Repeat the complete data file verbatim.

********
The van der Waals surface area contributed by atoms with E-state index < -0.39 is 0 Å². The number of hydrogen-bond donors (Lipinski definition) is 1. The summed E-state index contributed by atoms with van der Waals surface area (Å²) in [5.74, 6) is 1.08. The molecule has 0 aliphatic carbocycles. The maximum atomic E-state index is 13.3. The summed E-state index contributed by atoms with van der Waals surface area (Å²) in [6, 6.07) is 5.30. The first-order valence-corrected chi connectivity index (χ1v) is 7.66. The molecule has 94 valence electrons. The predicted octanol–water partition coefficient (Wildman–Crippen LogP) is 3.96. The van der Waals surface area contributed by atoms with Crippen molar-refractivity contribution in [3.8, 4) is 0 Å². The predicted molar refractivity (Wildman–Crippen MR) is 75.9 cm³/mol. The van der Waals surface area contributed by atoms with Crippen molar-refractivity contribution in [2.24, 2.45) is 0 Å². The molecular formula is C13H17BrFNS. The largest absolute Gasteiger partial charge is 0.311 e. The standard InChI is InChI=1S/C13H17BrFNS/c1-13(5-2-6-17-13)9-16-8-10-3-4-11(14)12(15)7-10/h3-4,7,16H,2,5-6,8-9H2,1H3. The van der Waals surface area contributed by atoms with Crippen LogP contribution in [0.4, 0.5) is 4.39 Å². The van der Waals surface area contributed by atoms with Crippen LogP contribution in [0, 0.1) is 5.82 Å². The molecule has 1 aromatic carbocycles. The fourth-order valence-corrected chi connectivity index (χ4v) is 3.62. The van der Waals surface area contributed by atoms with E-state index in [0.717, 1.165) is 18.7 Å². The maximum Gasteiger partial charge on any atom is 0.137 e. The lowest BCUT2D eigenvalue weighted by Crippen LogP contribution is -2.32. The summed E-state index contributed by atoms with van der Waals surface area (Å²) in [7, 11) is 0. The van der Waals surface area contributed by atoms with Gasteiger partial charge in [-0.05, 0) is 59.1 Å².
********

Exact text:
The van der Waals surface area contributed by atoms with E-state index < -0.39 is 0 Å². The number of hydrogen-bond donors (Lipinski definition) is 1. The summed E-state index contributed by atoms with van der Waals surface area (Å²) in [5.74, 6) is 1.08. The molecule has 0 aliphatic carbocycles. The maximum atomic E-state index is 13.3. The summed E-state index contributed by atoms with van der Waals surface area (Å²) in [6, 6.07) is 5.30. The first-order valence-corrected chi connectivity index (χ1v) is 7.66. The molecule has 94 valence electrons. The predicted octanol–water partition coefficient (Wildman–Crippen LogP) is 3.96. The van der Waals surface area contributed by atoms with Crippen molar-refractivity contribution in [3.8, 4) is 0 Å². The predicted molar refractivity (Wildman–Crippen MR) is 75.9 cm³/mol. The van der Waals surface area contributed by atoms with Crippen molar-refractivity contribution in [2.24, 2.45) is 0 Å². The molecular formula is C13H17BrFNS. The largest absolute Gasteiger partial charge is 0.311 e. The standard InChI is InChI=1S/C13H17BrFNS/c1-13(5-2-6-17-13)9-16-8-10-3-4-11(14)12(15)7-10/h3-4,7,16H,2,5-6,8-9H2,1H3. The van der Waals surface area contributed by atoms with Crippen LogP contribution in [0.4, 0.5) is 4.39 Å². The van der Waals surface area contributed by atoms with Crippen LogP contribution in [0, 0.1) is 5.82 Å². The molecule has 1 aromatic carbocycles. The fourth-order valence-corrected chi connectivity index (χ4v) is 3.62. The van der Waals surface area contributed by atoms with E-state index in [0.717, 1.165) is 18.7 Å². The maximum Gasteiger partial charge on any atom is 0.137 e. The lowest BCUT2D eigenvalue weighted by Crippen LogP contribution is -2.32. The summed E-state index contributed by atoms with van der Waals surface area (Å²) in [7, 11) is 0. The van der Waals surface area contributed by atoms with Gasteiger partial charge in [-0.05, 0) is 59.1 Å².